Trump has been an unreliable negotiator in the weeks leading up to the showdown. Earlier this week he tweeted opposition to the four-week plan, forcing the White House to later affirmed his support. He expressed openness to extending the Deferred Action for Childhood Arrivals program, only to reject a bipartisan proposal. His disparaging remarks about African and Haitian immigrants last week helped derail further negotiations.

Still, officials said the president has been working the phones trying to avert a shutdown. The president had been set to leave Friday afternoon to attend a fundraiser at his Palm Beach, Florida, estate marking the one-year anniversary of his inauguration, but delayed his travel until at least Saturday.

"I think the president's been very clear: he's not leaving until this is finished," Mulvaney told reporters.

As word of the Schumer meeting spread, the White House hastened to reassure Republican congressional leaders that Trump would not make any major policy concessions, said a person familiar with the conversations but not authorized to be quoted by name. Senate GOP leader John Cornyn of Texas said Trump told Schumer to work things out with Republican Senate Majority Leader Mitch McConnell and House Speaker Paul Ryan.

On Capitol Hill, McConnell said Americans at home would be watching to see "which senators make the patriotic decision" and which "vote to shove aside veterans, military families and vulnerable children to hold the entire country hostage... until we pass an immigration bill."

Across the Capitol, the House backed away from a plan to adjourn for a one-week recess, meaning the GOP-controlled chamber could wait for a last-minute compromise that would require a new vote.

"We can't keep kicking the can down the road," said Schumer, insisting on more urgency in talks on immigration. "In another month, we'll be right back here, at this moment, with the same web of problems at our feet, in no better position to solve them."

The four-week measure would be the fourth stopgap spending bill since the current budget year started in October. A pile of unfinished Capitol Hill business has been on hold, first as Republicans ironed out last fall's tax bill and now as Democrats insist on progress on immigration. Talks on a budget deal to ease tight spending limits on both the Pentagon and domestic agencies are on hold, as is progress on a huge $80 billion-plus disaster aid bill.

Before Thursday night's House approval, GOP leaders sweetened the stopgap measure with legislation to extend for six years a popular health care program for children from low-income families and two-year delays in unpopular "Obamacare" taxes on medical devices and generous employer-provided health plans.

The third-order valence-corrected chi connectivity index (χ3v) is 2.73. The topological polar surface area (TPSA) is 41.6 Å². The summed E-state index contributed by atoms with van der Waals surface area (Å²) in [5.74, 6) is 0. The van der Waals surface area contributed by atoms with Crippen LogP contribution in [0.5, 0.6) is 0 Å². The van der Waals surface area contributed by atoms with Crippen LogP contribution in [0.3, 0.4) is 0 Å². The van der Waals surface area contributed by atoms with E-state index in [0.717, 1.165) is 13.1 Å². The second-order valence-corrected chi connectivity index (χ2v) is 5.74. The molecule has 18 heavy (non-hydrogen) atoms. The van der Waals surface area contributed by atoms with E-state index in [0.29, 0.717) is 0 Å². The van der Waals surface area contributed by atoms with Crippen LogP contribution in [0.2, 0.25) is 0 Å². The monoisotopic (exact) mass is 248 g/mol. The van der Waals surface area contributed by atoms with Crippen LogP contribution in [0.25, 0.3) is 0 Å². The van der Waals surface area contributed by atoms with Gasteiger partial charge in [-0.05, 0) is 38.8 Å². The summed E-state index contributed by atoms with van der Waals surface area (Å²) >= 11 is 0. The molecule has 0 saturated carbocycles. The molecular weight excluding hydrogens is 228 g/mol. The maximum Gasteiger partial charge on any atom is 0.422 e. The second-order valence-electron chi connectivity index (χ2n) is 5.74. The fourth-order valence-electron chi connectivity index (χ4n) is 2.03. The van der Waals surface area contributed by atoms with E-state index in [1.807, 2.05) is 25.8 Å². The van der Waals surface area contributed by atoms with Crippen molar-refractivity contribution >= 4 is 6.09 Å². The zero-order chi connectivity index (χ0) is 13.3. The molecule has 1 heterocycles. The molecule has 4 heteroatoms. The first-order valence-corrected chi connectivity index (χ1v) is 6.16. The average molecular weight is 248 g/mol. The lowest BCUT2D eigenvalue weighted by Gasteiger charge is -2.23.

A shutdown would be the first since 2013, when tea party Republicans - in a strategy not unlike the one Schumer is employing now - sought to use a must-pass funding bill to try to force then-President Barack Obama to delay implementation of his marquee health care law. At the time, Trump told Fox & Friends that the ultimate blame for a shutdown lies at the top. "I really think the pressure is on the president," he said.

Arguing that Trump's predecessors "weaponized" that shutdown, Mulvaney said Friday the budget office would direct agencies to work to mitigate the impact this time. That position is a striking role-reversal for the conservative former congressman, who was one of the architects of the 2013 shutdown over the Affordable Care Act.

With no agreement by midnight, the government would begin immediately locking its doors. The impact would initially be spotty - since most agencies would be closed until Monday - but each party would be gambling the public would blame the other.

In the event of a shutdown, food inspections, federal law enforcement, airport security checks, and other vital services would continue, as would Social Security, other federal benefit programs and military operations.

___

Associated Press writers Jill Colvin and Catherine Lucey contributed to this report.

Up Next:


Up Next

  • Votes to pass spending measure fall short in Senate
  • Flight diverted due to odor returns to PHL, 3 hospitalized
  • FBI needs help identifying man seen in video
  • Woman busted at airport for smuggling cocaine inside high heels, officials say
  • Officials: Missing Florida toddler could be in Atlanta
  • Lost contact found in woman's eyelid 28 years later
  • Father accused of killing man who followed his daughter into bathroom
  • The Girl Scouts unveils first new cookie in two years
  • Colorado school district slashes Mondays, begins 4-day school week
  • Police: Naked man breaks into liquor store for Coke